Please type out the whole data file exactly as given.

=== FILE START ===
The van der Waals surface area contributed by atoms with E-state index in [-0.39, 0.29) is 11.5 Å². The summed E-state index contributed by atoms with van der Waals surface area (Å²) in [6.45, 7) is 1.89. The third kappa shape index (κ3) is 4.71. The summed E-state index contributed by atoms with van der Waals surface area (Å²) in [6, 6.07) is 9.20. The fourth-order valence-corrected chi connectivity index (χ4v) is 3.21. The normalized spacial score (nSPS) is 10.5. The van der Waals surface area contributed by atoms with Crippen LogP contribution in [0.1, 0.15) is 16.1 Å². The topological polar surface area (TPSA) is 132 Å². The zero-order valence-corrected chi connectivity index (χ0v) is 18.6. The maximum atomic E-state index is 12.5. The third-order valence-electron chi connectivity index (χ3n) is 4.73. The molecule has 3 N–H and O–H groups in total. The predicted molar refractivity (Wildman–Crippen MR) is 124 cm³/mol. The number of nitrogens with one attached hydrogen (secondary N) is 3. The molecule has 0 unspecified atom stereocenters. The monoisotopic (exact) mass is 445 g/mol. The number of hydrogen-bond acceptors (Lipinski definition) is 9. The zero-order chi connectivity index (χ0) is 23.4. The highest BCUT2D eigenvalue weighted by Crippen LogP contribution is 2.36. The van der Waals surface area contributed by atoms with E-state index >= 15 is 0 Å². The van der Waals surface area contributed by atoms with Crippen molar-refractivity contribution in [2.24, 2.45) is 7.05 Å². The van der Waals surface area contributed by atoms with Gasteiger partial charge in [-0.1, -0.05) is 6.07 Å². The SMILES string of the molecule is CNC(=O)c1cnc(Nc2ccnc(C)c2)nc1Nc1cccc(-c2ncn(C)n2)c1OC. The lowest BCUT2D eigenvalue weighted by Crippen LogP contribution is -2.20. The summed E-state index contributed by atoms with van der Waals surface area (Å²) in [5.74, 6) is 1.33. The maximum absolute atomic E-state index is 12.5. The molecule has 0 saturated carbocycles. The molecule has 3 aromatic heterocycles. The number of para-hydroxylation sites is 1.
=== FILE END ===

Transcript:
The van der Waals surface area contributed by atoms with E-state index in [-0.39, 0.29) is 11.5 Å². The summed E-state index contributed by atoms with van der Waals surface area (Å²) in [6.45, 7) is 1.89. The third kappa shape index (κ3) is 4.71. The summed E-state index contributed by atoms with van der Waals surface area (Å²) in [6, 6.07) is 9.20. The fourth-order valence-corrected chi connectivity index (χ4v) is 3.21. The normalized spacial score (nSPS) is 10.5. The van der Waals surface area contributed by atoms with Crippen LogP contribution in [0.1, 0.15) is 16.1 Å². The topological polar surface area (TPSA) is 132 Å². The zero-order valence-corrected chi connectivity index (χ0v) is 18.6. The maximum atomic E-state index is 12.5. The third-order valence-electron chi connectivity index (χ3n) is 4.73. The molecule has 3 N–H and O–H groups in total. The predicted molar refractivity (Wildman–Crippen MR) is 124 cm³/mol. The number of nitrogens with one attached hydrogen (secondary N) is 3. The molecule has 0 unspecified atom stereocenters. The monoisotopic (exact) mass is 445 g/mol. The number of hydrogen-bond acceptors (Lipinski definition) is 9. The zero-order chi connectivity index (χ0) is 23.4. The highest BCUT2D eigenvalue weighted by Crippen LogP contribution is 2.36. The van der Waals surface area contributed by atoms with E-state index >= 15 is 0 Å². The van der Waals surface area contributed by atoms with Crippen molar-refractivity contribution in [2.24, 2.45) is 7.05 Å². The van der Waals surface area contributed by atoms with Gasteiger partial charge in [-0.1, -0.05) is 6.07 Å². The SMILES string of the molecule is CNC(=O)c1cnc(Nc2ccnc(C)c2)nc1Nc1cccc(-c2ncn(C)n2)c1OC. The lowest BCUT2D eigenvalue weighted by Crippen LogP contribution is -2.20. The summed E-state index contributed by atoms with van der Waals surface area (Å²) in [5.74, 6) is 1.33. The maximum absolute atomic E-state index is 12.5. The molecule has 0 saturated carbocycles. The molecule has 3 aromatic heterocycles. The number of para-hydroxylation sites is 1.